Turtles, dolphins, stringrays and sharks will now roam free, following the New South Wales state government’s decision to remove shark nets in the Ballina region.

Written by Melissa Mackay

Produced for online by Annie Pullar

In six months just six target sharks, including two white, one bull and three tiger sharks, have been caught in five nets across Ballina, Lennox Head and Evans Head.

Yet more than 240 non-target animals have been captured in the nets, with only half released back into the wild alive.

Only a handful of sharks have been caught in the nets, yet other marine animals suffer. (Supplied: Wikimedia Commons)

The government is set to remove its controversial shark nets from waters off the north coast following the six-month trial that ends in June.

The trial of nets has been savaged by the Humane Society International Australia, which is calling for the end of the ‘lethal’ program.

Nearly 11 shark attacks have been reported in the Ballina area since 2014, with two of them resulting in death.

Humane Society head of campaigns Nicola Beynon,says this form of shark management is cruel and harmful to the environment.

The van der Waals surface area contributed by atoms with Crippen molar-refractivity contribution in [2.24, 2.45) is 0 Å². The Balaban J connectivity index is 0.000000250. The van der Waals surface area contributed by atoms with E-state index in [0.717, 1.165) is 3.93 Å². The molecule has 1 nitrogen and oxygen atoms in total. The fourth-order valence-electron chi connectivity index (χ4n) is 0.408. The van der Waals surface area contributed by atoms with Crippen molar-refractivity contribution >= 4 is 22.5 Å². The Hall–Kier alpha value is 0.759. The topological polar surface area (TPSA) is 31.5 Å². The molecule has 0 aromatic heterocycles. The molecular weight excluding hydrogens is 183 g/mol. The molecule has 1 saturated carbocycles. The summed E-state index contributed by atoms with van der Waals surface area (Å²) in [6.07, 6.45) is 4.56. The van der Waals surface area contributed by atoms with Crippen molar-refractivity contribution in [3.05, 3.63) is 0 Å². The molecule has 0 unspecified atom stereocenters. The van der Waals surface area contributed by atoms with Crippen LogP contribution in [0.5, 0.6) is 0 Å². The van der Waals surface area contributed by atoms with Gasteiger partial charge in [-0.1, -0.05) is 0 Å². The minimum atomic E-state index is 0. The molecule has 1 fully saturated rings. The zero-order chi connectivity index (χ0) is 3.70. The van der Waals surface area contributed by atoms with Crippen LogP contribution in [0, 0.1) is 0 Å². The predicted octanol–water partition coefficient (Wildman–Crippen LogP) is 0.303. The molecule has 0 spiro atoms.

“Ecologically (it’s) completely unsustainable and a major threat to already threatened species,” says Mrs Beynon.

Ballina Shire Mayor David Wright admits implementing shark nets may not have been the best option for keeping beaches safe, but says it certainly made tourists feel better about getting in the water.

“Christmas 2015 on average there was about 10 people in the water, they were only walking up to their knees, and then this Christmas just passed instead of being 10 or 20, some days there were over 1000 people,” says Cr Wright.

Shark nets give hope to thousands of people over Christmas period. (Supplied: Wikimedia Commons)

New South Wales State Greens MP Justin Field says, despite giving people a greater sense of security, the nets have been a complete failure.

“The nets have not been shown to capture target sharks, that was what they were put in to do, but they have killed hundreds of other marine animals,” says Mr Field.

Smart drumlines, which are designed to allow sharks to be tagged and released, are being tested as an alternative to the deadly shark nets.

Mr Field raised concerns about whale migrations, with reports humpbacks are already moving northward to warmer waters.

He says the upcoming whale migration could be in serious danger if the government does not move fast enough.

“Wouldn’t it be an absolute tragedy to lose one of our white whales in one of these shark nets, just because of the governments entrench,” says Mr Field.

Migration season will begin in the next few weeks.

The data from the trial will be analysed by Department of Primary Industries’ shark scientists and a community consultation group is set to discuss the outcomes of the trial.